Could wastewater hold the key to stopping the Covid spread?

Jon Lawson
A newly installed sampling port (Photo: Melanie Gonick at MIT)

Earlier this year Spanish authorities made an interesting discovery. After the virus had obviously infected large numbers of people who became symptomatic, sewage samples were analysed to see if there was any correlation between viral content there and infection rate. What they discovered was that by going back through the dated samples they could see the virus had been present long before the mass infection rate and community spread. 

Using this knowledge, MIT is developing a new wastewater testing program which could act as an early warning sign that the virus is present even though not many students appear infected. It has been successful elsewhere. In the University of Arizona, wastewater testing helped detect an outbreak among asymptomatic individuals and officials were able to take precautionary action early on.

Katya Moniz, a research scientist in the Alm Lab said, “It makes a lot of sense when you think about the fact that there’s a lag between the time somebody gets sick and starts shedding the virus, and the time when they’re symptomatic enough to seek care and get a clinical test. The goal of this pilot is to build this infrastructure for a subset of buildings and use that data to decide if this is an effective method of monitoring Covid-19 outbreaks on campus.”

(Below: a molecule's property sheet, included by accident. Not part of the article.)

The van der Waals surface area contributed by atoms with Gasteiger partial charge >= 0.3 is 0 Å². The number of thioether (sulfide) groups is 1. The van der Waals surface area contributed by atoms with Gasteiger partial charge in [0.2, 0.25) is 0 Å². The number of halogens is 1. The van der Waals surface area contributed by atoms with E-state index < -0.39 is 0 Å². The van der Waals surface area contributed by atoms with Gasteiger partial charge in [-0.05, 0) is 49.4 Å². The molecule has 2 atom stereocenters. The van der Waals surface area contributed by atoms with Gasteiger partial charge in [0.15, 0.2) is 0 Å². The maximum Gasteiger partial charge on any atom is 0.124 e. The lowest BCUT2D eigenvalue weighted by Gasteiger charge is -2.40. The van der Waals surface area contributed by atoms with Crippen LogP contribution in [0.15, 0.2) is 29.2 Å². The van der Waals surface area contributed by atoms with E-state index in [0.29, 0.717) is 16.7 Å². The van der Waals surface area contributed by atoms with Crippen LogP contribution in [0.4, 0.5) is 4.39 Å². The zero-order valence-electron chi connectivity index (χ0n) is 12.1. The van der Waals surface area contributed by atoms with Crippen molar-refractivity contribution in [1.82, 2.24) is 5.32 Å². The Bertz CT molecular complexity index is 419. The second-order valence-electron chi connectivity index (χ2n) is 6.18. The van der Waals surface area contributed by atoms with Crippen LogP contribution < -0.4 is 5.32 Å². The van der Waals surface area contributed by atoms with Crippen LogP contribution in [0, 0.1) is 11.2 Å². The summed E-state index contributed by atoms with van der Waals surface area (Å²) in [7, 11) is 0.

MIT Medical Chief of Staff Brian Schuetz added, “We view the wastewater treatment data as a part of the larger portfolio of data that goes to the Covid Decision Team that helps make strategic choices about campus operations. It gives us interesting insight into populations, which is really what we’re focused on. Responding to Covid-19 is a population health initiative, and this fits into that.”

Sampling ports installed on the sewage exit pipework of certain buildings will extract a small amount of wastewater every two minutes. A subsample of that will be tested every day by the Alm Lab. The results will then be sent to MIT’s Covid Monitoring Team.

Buildings will not be quarantined on the basis of the test results, but people in the buildings where the virus is detected may be asked to get tested sooner than otherwise scheduled. It’s also anonymous so no one is identified personally. 

If this study works it could be adapted to act as a large scale early warning system.


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